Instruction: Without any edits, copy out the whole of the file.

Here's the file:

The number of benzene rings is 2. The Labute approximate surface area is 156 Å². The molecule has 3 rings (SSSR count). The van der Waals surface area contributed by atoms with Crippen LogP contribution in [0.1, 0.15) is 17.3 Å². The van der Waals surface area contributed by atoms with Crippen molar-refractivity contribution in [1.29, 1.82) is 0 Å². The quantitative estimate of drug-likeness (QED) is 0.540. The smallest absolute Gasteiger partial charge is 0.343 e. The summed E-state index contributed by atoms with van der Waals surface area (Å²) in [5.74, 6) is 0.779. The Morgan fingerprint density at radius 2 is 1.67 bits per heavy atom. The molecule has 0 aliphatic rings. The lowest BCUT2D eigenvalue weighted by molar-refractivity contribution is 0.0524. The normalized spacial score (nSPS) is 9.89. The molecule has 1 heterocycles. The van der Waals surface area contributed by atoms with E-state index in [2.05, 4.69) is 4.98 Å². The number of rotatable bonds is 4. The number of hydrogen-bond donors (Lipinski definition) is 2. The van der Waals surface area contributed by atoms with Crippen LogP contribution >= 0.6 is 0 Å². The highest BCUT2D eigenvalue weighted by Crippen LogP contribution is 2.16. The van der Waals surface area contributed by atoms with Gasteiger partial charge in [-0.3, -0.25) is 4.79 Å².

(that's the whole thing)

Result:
The number of benzene rings is 2. The Labute approximate surface area is 156 Å². The molecule has 3 rings (SSSR count). The van der Waals surface area contributed by atoms with Crippen LogP contribution in [0.1, 0.15) is 17.3 Å². The van der Waals surface area contributed by atoms with Crippen molar-refractivity contribution in [1.29, 1.82) is 0 Å². The quantitative estimate of drug-likeness (QED) is 0.540. The smallest absolute Gasteiger partial charge is 0.343 e. The summed E-state index contributed by atoms with van der Waals surface area (Å²) in [5.74, 6) is 0.779. The Morgan fingerprint density at radius 2 is 1.67 bits per heavy atom. The molecule has 0 aliphatic rings. The lowest BCUT2D eigenvalue weighted by molar-refractivity contribution is 0.0524. The normalized spacial score (nSPS) is 9.89. The molecule has 1 heterocycles. The van der Waals surface area contributed by atoms with E-state index in [2.05, 4.69) is 4.98 Å². The number of rotatable bonds is 4. The number of hydrogen-bond donors (Lipinski definition) is 2. The van der Waals surface area contributed by atoms with Crippen LogP contribution >= 0.6 is 0 Å². The highest BCUT2D eigenvalue weighted by Crippen LogP contribution is 2.16. The van der Waals surface area contributed by atoms with Gasteiger partial charge in [-0.3, -0.25) is 4.79 Å².